Essay: Japan and Korea Occupation

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[. . .] S. As a capitalist leader of allied powers. Both the countries wanted for Korea a political and economic system that could have furthered their ideological agendas. The U.S. wanted for Korea what it had achieved in Japan, modernization of society and economy and a Korean State friendly to the U.S. polices. Same was desired by Russia when it occupied the Northern parts of Korea, thereby expanding the communist influence further into East Asia. While the U.S. comprehensively gained control of the political and economic system of Japan, it could not do the same in Korea due to Russian forces being already stationed in North Korea. In fact the U.S. only succeeded in eliminating the threat of Korea being wholly ruled by the Russian backed communists. Therefore, both the countries adopted same formula for the occupation of Korea as has been adopted in Germany when the latter was divided into East and West Germany. However, a major difference was that East and West Germany demolished the Berlin wall and reunited in 1989 but North and South Korea only strengthened their animosity by making the Armistice line a permanent border between both Korean parts.

The Korean War: The cold war between Russia and the U.S. did not remain cold for long and both the powers used the Korean land as a means to fight each other, both at economic as well as the military ends. The Russian and Chinese backed North Korea waged a full-fledged war against South Korea and civil war like situation prevailed for around three years. The U.N backed forces (mainly composed of the U.S. military) pushed the Northerners back and Seoul was regained by the U.N forces, back as the capital of South Korea.

Difference in forms and difference in results

Korea was a colony of Japan before being occupied by allied forces. Until the occupation of Japan, the allied forces (mainly Russia and the U.S.) were somewhat trustworthy for each other. However, as time passed and the victories of allied forces strengthened, the commonality of objectives started getting eliminated. The mutual objectives were gradually being attained and now came the turn for the concealed agendas of both powers to be fulfilled. Therefore, the results of both Japanese and Korean occupation are strikingly different than each other. Japanese occupation did not result in the country becoming battleground of ideologies (ideology regarding how economic and political systems should operate). Capitalist ideology was comprehensively adopted in the whole of mainland Japan. On the other hand, Korea became a battle field for Russia and America, each trying to constrain the influence of other. To achieve this end, each of the then superpowers increased influence in their respective part of Korea and made the division permanent. Capitalist-democratic system was not allowed by Russia to seep into Northern part of Korea whereas communist expansion was made to halt in Southern part. In fact, the U.S. successes in transforming the fate of Southern part and South Korea are far ahead of North when compared with respect to economic and social progress.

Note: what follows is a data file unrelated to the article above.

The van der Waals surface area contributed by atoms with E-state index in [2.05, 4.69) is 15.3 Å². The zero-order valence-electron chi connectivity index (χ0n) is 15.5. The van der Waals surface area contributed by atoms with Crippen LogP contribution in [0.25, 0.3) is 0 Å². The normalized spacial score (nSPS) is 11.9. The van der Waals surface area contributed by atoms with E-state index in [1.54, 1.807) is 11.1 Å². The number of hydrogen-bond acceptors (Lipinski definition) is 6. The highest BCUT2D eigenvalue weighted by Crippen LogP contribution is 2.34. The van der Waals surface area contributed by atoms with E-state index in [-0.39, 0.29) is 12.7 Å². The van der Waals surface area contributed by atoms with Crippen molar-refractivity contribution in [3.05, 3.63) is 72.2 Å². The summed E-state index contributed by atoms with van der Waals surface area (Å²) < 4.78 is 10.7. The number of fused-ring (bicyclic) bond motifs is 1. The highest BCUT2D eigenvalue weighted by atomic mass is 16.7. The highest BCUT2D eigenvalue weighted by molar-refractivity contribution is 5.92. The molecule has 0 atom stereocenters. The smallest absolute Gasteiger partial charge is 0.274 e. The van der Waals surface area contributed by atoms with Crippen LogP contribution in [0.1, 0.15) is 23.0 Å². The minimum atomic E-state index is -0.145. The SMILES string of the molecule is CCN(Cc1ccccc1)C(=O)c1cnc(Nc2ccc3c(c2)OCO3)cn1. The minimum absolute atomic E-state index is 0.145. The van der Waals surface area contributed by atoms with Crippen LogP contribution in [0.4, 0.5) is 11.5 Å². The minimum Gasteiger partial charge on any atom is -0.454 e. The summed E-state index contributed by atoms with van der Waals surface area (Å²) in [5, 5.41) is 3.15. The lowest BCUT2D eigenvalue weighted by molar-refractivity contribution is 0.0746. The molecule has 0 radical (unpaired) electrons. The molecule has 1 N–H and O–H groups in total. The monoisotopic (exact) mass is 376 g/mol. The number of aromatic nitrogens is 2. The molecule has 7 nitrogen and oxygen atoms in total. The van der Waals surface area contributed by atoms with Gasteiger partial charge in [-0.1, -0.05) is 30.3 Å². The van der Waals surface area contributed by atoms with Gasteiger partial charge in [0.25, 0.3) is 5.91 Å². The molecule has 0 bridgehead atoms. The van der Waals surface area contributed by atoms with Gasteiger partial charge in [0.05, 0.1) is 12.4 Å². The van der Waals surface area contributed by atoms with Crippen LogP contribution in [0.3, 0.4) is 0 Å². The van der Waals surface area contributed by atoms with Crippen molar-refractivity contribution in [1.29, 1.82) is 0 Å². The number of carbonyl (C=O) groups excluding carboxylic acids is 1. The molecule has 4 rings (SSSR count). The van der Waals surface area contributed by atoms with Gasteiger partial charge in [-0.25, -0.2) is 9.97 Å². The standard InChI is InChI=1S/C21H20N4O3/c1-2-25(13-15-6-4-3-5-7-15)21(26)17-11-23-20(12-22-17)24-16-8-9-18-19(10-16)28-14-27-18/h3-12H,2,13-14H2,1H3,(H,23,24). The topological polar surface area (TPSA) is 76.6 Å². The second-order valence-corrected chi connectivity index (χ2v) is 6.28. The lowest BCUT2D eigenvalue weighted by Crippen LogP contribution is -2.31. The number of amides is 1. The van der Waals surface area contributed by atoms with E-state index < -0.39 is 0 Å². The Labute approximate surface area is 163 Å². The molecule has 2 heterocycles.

It is safe to opine that Japan and South Korea have come out as winners as a consequence of occupation (notwithstanding and disregarding the loss of life during battles) whereas North Korea paid the heaviest price of being occupied, being stripped from affluent Southern part and suffering by having to side with faltering communist power of Russia. While Japan was occupied by allied forces for battling against them, Korea was annexed by same allied forces (the U.S. And Russia) to gain geographic, political, and military advantage over each other. The consequences of occupation were also different for both of the occupied countries. Korea got disintegrated but Japan did not. Korea's economic progress got limited to the Southern part only (one occupied by the U.S.) whereas Japan progressed as a unified country. Japan progressed to become sixth largest military power of the world (although amenable to the U.S.) and third largest world economy after the U.S. And China. South Korea is now amongst the G20 countries having high income population; North Korea is significantly underdeveloped compared to the North.

Works Cited

Dower, John W. Embracing defeat: Japan in the wake of World War II. WW Norton & Company, 2000.

Molasky, Michael S. The American occupation of Japan and Okinawa: Literature and memory. Routledge, 2001.

Oberdorfer, Don. The Two Koreas: A Contemporary History. Addison-Wesley, 1997.

Schaller, Michael. The American occupation of Japan: the origins of the Cold War in Asia. Oxford University Press, 1985.

Takemae, Eiji. The allied occupation of Japan. Continuum International Publishing Group, 2003.

Weinberg, Gerhard L. A world at arms: a global history of World War II. Cambridge University Press, 1994. [END OF PREVIEW]

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Japan and Korea Occupation.  (2013, November 9).  Retrieved May 21, 2019, from

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"Japan and Korea Occupation."  9 November 2013.  Web.  21 May 2019. <>.

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"Japan and Korea Occupation."  November 9, 2013.  Accessed May 21, 2019.